• All applicants are required to submit a financial statement, their medical background, an autobiography, and at least three references.
  • You will work with your assessor to determine the best number of children you can foster. Many foster homes have minor biological children.
  • Foster parents are required to provide for the ongoing health care of the child.
    • This includes medical, dental, other well-child checkups, any prescribed medications, treatment team meetings, counseling and transporting child to visits with biological parents.
  • All foster children receive fully covered medical services.
  • Foster parents are also required to provide for the child’s nutritional needs, including three meals per day.
  • Finally, the foster parent will need to provide the child with safe transportation at all times.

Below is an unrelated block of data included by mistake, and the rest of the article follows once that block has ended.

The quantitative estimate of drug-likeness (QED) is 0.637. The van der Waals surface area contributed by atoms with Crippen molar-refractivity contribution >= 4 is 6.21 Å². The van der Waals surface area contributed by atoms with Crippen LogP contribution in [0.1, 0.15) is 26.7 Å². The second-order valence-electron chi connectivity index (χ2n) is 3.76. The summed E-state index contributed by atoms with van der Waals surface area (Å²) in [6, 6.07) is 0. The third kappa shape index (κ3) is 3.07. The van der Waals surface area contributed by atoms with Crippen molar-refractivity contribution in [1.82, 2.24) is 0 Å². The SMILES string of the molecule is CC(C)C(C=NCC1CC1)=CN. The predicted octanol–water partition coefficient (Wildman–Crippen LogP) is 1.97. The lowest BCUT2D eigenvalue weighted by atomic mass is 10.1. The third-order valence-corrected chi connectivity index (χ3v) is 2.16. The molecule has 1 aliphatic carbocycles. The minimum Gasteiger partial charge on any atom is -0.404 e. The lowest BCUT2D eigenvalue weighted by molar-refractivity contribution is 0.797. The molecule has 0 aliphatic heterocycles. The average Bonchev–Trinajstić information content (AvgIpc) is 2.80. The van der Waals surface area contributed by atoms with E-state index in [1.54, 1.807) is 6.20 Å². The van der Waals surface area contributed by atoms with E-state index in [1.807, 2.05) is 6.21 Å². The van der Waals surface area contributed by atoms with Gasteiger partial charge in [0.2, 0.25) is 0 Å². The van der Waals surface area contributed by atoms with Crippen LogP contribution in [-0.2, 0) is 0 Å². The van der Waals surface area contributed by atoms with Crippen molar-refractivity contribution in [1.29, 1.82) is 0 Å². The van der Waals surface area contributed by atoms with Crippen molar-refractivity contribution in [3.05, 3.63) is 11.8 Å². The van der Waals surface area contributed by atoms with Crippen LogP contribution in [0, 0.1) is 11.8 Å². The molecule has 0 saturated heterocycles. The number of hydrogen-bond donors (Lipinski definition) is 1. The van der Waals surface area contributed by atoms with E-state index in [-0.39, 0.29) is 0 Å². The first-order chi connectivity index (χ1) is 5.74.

• Although foster placements are often based on need, there is no specific timeline as to when a foster parent should expect to receive their first placement. We should emphasize that the need is great, so it’s safe to say that you could receive your first placement in a relatively short period of time.
  • All foster parents receive monthly reimbursement for caring for the child.
  • This includes items such as clothing, mileage reimbursements, work related childcare, and a per diem rate based on the child’s age.
  • First and foremost, a caseworker’s job is to provide honest, open communication between the foster parent and the rest of the agency’s team members. They will also work with foster parents to coordinate various services, provide information on the child’s background and current situation, and ensure the foster parent is kept informed of all potential reunification court dates.